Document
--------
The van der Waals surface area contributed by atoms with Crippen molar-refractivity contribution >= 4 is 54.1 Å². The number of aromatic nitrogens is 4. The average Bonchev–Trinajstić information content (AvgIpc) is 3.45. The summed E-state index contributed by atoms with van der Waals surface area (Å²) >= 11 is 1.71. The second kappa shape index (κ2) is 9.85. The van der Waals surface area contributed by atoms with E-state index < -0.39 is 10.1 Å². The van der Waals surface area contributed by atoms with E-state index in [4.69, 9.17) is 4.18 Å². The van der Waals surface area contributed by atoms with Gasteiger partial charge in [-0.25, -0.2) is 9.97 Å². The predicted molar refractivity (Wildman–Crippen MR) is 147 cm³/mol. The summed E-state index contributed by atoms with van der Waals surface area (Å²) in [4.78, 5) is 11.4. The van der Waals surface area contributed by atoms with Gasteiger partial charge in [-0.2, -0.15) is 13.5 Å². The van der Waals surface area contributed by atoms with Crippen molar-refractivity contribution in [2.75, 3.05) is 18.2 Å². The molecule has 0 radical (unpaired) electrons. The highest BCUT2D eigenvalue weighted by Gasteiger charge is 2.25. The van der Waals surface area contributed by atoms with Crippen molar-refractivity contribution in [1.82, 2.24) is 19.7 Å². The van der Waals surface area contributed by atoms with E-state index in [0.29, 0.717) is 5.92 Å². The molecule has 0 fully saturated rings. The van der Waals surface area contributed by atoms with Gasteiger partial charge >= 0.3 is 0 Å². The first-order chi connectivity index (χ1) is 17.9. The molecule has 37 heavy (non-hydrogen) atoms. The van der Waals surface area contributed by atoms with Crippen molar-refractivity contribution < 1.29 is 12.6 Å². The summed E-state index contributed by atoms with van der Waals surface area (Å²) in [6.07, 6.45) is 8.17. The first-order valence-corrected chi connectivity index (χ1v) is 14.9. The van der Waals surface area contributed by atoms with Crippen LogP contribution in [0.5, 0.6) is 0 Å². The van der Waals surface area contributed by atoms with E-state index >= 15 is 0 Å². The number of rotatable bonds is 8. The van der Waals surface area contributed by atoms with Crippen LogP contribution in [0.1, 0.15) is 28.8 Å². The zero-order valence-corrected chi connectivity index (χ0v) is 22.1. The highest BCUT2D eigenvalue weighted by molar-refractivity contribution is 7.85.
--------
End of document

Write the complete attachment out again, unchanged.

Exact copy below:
The van der Waals surface area contributed by atoms with Crippen molar-refractivity contribution >= 4 is 54.1 Å². The number of aromatic nitrogens is 4. The average Bonchev–Trinajstić information content (AvgIpc) is 3.45. The summed E-state index contributed by atoms with van der Waals surface area (Å²) >= 11 is 1.71. The second kappa shape index (κ2) is 9.85. The van der Waals surface area contributed by atoms with E-state index < -0.39 is 10.1 Å². The van der Waals surface area contributed by atoms with E-state index in [4.69, 9.17) is 4.18 Å². The van der Waals surface area contributed by atoms with Gasteiger partial charge in [-0.25, -0.2) is 9.97 Å². The predicted molar refractivity (Wildman–Crippen MR) is 147 cm³/mol. The summed E-state index contributed by atoms with van der Waals surface area (Å²) in [4.78, 5) is 11.4. The van der Waals surface area contributed by atoms with Gasteiger partial charge in [-0.2, -0.15) is 13.5 Å². The van der Waals surface area contributed by atoms with Crippen molar-refractivity contribution in [2.75, 3.05) is 18.2 Å². The molecule has 0 radical (unpaired) electrons. The highest BCUT2D eigenvalue weighted by Gasteiger charge is 2.25. The van der Waals surface area contributed by atoms with Crippen molar-refractivity contribution in [1.82, 2.24) is 19.7 Å². The van der Waals surface area contributed by atoms with E-state index in [0.29, 0.717) is 5.92 Å². The molecule has 0 fully saturated rings. The van der Waals surface area contributed by atoms with Gasteiger partial charge >= 0.3 is 0 Å². The first-order chi connectivity index (χ1) is 17.9. The molecule has 37 heavy (non-hydrogen) atoms. The van der Waals surface area contributed by atoms with Crippen molar-refractivity contribution < 1.29 is 12.6 Å². The summed E-state index contributed by atoms with van der Waals surface area (Å²) in [6.07, 6.45) is 8.17. The first-order valence-corrected chi connectivity index (χ1v) is 14.9. The van der Waals surface area contributed by atoms with Crippen LogP contribution in [0.5, 0.6) is 0 Å². The van der Waals surface area contributed by atoms with E-state index >= 15 is 0 Å². The number of rotatable bonds is 8. The van der Waals surface area contributed by atoms with Crippen LogP contribution in [0.1, 0.15) is 28.8 Å². The zero-order valence-corrected chi connectivity index (χ0v) is 22.1. The highest BCUT2D eigenvalue weighted by molar-refractivity contribution is 7.85.